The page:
I completed 2 internship this year and my total income was roughly 24K. I had 7k or so withheld. I wrote checks to my parents:5k to contribute with the minimum to receive a mortgage loan required and 5k for repairs to the new house they purchased for the family and in which I will be living in as well. I have always been a dependent student but I'm not sure how my internship and my income shifted to my parents will affect my dependency status. Has anyone experienced this before?
are you listed on the mortgage?– mhoran_psprepJan 6, 2015 at 11:06
For a full answer to this it's best to go direct to the horse's mouth (the Department of Education, that is)
What if I answered No to every question?
If so, then for federal student aid purposes, you’re considered to be a dependent student, and you must provide information about your parents on the FAFSA.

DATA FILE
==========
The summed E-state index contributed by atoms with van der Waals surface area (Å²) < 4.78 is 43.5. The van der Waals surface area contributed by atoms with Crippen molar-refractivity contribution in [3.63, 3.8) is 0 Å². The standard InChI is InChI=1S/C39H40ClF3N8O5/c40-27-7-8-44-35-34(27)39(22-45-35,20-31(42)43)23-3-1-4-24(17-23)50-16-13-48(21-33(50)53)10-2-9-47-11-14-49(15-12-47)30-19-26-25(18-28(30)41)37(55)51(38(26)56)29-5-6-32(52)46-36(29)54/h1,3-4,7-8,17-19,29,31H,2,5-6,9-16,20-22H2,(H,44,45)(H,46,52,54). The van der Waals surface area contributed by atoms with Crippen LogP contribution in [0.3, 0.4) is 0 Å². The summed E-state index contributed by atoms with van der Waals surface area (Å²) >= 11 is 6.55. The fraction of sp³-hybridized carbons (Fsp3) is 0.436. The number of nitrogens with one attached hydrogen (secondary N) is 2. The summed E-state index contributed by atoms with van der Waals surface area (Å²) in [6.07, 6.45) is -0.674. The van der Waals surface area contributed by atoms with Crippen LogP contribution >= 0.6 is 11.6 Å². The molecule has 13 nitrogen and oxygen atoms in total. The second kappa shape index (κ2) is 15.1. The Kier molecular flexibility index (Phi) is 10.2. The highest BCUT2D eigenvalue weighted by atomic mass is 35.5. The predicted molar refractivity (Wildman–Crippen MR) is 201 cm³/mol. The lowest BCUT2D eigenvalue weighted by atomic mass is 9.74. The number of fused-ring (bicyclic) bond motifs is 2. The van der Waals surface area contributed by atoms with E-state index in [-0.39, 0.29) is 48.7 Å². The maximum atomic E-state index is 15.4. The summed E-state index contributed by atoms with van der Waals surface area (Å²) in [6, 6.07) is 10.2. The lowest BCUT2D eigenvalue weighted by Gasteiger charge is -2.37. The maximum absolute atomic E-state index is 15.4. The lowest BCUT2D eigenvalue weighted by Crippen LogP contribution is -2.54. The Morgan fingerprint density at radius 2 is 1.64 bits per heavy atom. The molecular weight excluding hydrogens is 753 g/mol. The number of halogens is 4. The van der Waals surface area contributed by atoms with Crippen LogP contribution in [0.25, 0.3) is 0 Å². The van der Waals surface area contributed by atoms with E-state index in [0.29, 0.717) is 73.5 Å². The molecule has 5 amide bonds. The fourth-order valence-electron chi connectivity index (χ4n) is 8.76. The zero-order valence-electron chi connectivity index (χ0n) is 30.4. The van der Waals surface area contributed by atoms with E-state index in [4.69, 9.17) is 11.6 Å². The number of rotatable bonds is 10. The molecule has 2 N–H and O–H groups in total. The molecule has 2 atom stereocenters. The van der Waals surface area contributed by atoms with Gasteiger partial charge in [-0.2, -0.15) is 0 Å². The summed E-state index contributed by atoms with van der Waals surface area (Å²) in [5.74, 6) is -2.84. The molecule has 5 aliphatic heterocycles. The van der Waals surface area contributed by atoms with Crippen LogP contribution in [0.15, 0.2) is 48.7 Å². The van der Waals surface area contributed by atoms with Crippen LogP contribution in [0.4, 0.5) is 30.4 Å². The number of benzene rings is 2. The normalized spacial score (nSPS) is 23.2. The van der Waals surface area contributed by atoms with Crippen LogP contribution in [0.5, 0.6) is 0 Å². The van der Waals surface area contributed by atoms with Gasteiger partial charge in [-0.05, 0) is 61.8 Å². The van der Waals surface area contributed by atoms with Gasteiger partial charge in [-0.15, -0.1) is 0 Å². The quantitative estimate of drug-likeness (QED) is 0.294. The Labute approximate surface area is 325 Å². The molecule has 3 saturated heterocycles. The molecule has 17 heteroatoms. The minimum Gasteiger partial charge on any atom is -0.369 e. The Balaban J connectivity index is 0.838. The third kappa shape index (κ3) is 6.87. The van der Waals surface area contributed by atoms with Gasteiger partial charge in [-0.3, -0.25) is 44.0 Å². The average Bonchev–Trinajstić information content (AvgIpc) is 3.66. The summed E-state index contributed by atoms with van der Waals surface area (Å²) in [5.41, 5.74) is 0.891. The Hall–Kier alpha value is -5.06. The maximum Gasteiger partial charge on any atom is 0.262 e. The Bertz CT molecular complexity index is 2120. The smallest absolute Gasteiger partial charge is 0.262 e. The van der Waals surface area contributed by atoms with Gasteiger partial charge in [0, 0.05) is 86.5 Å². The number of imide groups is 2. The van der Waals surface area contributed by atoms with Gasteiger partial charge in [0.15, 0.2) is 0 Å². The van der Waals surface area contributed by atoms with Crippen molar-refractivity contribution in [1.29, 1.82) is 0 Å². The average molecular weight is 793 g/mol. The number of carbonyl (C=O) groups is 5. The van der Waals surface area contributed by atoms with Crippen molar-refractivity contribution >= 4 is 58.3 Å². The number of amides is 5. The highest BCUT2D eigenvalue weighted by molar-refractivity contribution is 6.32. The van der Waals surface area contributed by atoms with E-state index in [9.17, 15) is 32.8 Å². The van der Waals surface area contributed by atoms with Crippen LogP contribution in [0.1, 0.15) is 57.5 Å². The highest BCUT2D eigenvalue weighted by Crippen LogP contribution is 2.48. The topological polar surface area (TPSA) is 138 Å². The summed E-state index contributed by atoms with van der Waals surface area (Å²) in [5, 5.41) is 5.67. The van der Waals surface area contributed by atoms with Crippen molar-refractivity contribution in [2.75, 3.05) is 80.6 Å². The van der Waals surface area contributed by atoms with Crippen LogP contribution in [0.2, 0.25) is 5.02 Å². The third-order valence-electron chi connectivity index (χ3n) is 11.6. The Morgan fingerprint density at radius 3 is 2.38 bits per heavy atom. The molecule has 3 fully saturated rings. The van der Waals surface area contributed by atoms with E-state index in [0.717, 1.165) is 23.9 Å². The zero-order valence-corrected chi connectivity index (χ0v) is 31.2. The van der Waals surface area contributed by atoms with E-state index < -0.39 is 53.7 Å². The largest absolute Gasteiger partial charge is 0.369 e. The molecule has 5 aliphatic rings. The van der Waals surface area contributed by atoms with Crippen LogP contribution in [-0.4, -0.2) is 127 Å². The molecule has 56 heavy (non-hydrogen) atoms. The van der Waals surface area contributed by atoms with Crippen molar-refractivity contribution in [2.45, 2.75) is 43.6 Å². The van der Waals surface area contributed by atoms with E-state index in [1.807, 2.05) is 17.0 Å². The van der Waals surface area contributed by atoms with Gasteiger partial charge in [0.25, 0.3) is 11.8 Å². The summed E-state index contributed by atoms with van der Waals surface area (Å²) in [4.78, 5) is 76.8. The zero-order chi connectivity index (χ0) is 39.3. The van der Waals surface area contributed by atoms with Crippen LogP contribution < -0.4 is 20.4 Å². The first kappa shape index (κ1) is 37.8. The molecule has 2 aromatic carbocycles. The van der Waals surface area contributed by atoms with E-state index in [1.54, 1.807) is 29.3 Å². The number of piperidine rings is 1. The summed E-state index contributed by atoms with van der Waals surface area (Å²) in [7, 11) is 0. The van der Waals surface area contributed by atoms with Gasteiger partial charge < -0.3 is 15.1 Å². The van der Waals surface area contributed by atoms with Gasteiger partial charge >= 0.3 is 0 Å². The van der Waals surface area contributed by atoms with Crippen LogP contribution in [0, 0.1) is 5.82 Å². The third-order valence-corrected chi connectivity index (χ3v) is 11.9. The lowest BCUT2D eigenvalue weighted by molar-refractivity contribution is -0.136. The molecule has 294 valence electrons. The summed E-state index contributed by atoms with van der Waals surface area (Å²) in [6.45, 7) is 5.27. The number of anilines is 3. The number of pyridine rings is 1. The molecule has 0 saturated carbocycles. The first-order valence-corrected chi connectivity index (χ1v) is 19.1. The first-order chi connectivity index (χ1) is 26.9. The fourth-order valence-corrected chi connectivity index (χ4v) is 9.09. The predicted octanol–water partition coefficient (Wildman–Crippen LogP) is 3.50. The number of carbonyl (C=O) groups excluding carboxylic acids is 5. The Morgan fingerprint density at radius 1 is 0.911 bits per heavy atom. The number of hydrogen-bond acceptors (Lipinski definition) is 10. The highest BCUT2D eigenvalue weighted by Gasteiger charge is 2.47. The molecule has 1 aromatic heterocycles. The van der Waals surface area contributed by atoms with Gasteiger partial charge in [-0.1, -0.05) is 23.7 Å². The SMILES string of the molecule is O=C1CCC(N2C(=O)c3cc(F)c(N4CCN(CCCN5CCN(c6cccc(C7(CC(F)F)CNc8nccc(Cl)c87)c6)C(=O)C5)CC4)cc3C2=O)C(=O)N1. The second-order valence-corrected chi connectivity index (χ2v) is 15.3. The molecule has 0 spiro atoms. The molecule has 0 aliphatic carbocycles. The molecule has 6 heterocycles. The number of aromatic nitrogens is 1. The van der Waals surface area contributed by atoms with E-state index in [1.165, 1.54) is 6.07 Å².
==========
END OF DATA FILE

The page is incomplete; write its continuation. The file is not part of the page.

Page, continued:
The most common rule for being a 'dependent' according to the federal government is generally "receiving more than half of support" from someone. If you pay more than half of your own expenses, you might not be properly considered a dependent - but that specific situation will need to be addressed with a tax attorney, Certified Public Accountant, and/or your college's Financial Aid office. Generally speaking, if your parents can claim you as a dependent on their taxes then you will be a dependent student on the FAFSA.
The $10k gift you cite is below the maximum allowed gift without it being taxable, so you are likely OK there (again, consult a real professional expert if you are unsure), but since it is for a mortgage/house and you are all filing taxes you need to make sure everything is properly reported and accounted for with the IRS especially.
As the FAFSA directly pulls from the IRS and can generally verify information with them, also make sure you don't say one thing on the FAFSA and tell the IRS something else. They'll notice and you'll get an audit on financial aid, from the IRS, or both - even if the discrepancy was correct (like having a different filing status on taxes than listed on the FAFSA).